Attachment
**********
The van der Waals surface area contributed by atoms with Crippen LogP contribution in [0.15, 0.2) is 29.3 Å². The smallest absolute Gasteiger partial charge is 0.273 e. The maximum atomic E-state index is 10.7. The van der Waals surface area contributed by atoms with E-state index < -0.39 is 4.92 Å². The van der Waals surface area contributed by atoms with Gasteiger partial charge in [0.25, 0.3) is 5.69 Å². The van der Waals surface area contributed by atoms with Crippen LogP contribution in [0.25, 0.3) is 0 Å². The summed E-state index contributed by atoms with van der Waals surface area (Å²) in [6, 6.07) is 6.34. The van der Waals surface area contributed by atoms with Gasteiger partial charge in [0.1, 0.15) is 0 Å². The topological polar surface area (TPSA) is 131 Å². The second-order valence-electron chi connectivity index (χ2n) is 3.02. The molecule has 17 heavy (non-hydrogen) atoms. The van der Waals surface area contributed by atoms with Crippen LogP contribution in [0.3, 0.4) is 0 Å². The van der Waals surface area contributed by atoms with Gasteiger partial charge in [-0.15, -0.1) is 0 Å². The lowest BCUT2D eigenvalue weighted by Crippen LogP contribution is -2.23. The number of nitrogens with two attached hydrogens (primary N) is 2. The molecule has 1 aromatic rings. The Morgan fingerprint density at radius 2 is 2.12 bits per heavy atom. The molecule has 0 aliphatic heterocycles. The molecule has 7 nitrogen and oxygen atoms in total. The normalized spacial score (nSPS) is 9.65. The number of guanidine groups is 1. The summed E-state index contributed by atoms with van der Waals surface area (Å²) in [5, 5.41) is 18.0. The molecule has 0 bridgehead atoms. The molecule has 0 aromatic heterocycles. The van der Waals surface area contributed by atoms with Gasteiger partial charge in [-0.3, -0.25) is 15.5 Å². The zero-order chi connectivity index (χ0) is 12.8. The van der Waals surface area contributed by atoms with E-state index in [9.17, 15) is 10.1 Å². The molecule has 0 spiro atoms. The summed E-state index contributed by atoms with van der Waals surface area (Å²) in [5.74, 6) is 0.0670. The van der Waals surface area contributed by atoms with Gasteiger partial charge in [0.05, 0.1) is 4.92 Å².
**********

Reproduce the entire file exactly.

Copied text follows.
The van der Waals surface area contributed by atoms with Crippen LogP contribution in [0.15, 0.2) is 29.3 Å². The smallest absolute Gasteiger partial charge is 0.273 e. The maximum atomic E-state index is 10.7. The van der Waals surface area contributed by atoms with E-state index < -0.39 is 4.92 Å². The van der Waals surface area contributed by atoms with Gasteiger partial charge in [0.25, 0.3) is 5.69 Å². The van der Waals surface area contributed by atoms with Crippen LogP contribution in [0.25, 0.3) is 0 Å². The summed E-state index contributed by atoms with van der Waals surface area (Å²) in [6, 6.07) is 6.34. The van der Waals surface area contributed by atoms with Gasteiger partial charge in [0.1, 0.15) is 0 Å². The topological polar surface area (TPSA) is 131 Å². The second-order valence-electron chi connectivity index (χ2n) is 3.02. The molecule has 17 heavy (non-hydrogen) atoms. The van der Waals surface area contributed by atoms with Crippen LogP contribution in [0.3, 0.4) is 0 Å². The van der Waals surface area contributed by atoms with Gasteiger partial charge in [-0.15, -0.1) is 0 Å². The lowest BCUT2D eigenvalue weighted by Crippen LogP contribution is -2.23. The number of nitrogens with two attached hydrogens (primary N) is 2. The molecule has 1 aromatic rings. The Morgan fingerprint density at radius 2 is 2.12 bits per heavy atom. The molecule has 0 aliphatic heterocycles. The molecule has 7 nitrogen and oxygen atoms in total. The normalized spacial score (nSPS) is 9.65. The number of guanidine groups is 1. The summed E-state index contributed by atoms with van der Waals surface area (Å²) in [5, 5.41) is 18.0. The molecule has 0 bridgehead atoms. The molecule has 0 aromatic heterocycles. The van der Waals surface area contributed by atoms with Gasteiger partial charge in [-0.3, -0.25) is 15.5 Å². The zero-order chi connectivity index (χ0) is 12.8. The van der Waals surface area contributed by atoms with E-state index in [9.17, 15) is 10.1 Å². The molecule has 0 spiro atoms. The summed E-state index contributed by atoms with van der Waals surface area (Å²) in [5.74, 6) is 0.0670. The van der Waals surface area contributed by atoms with Gasteiger partial charge in [0.05, 0.1) is 4.92 Å².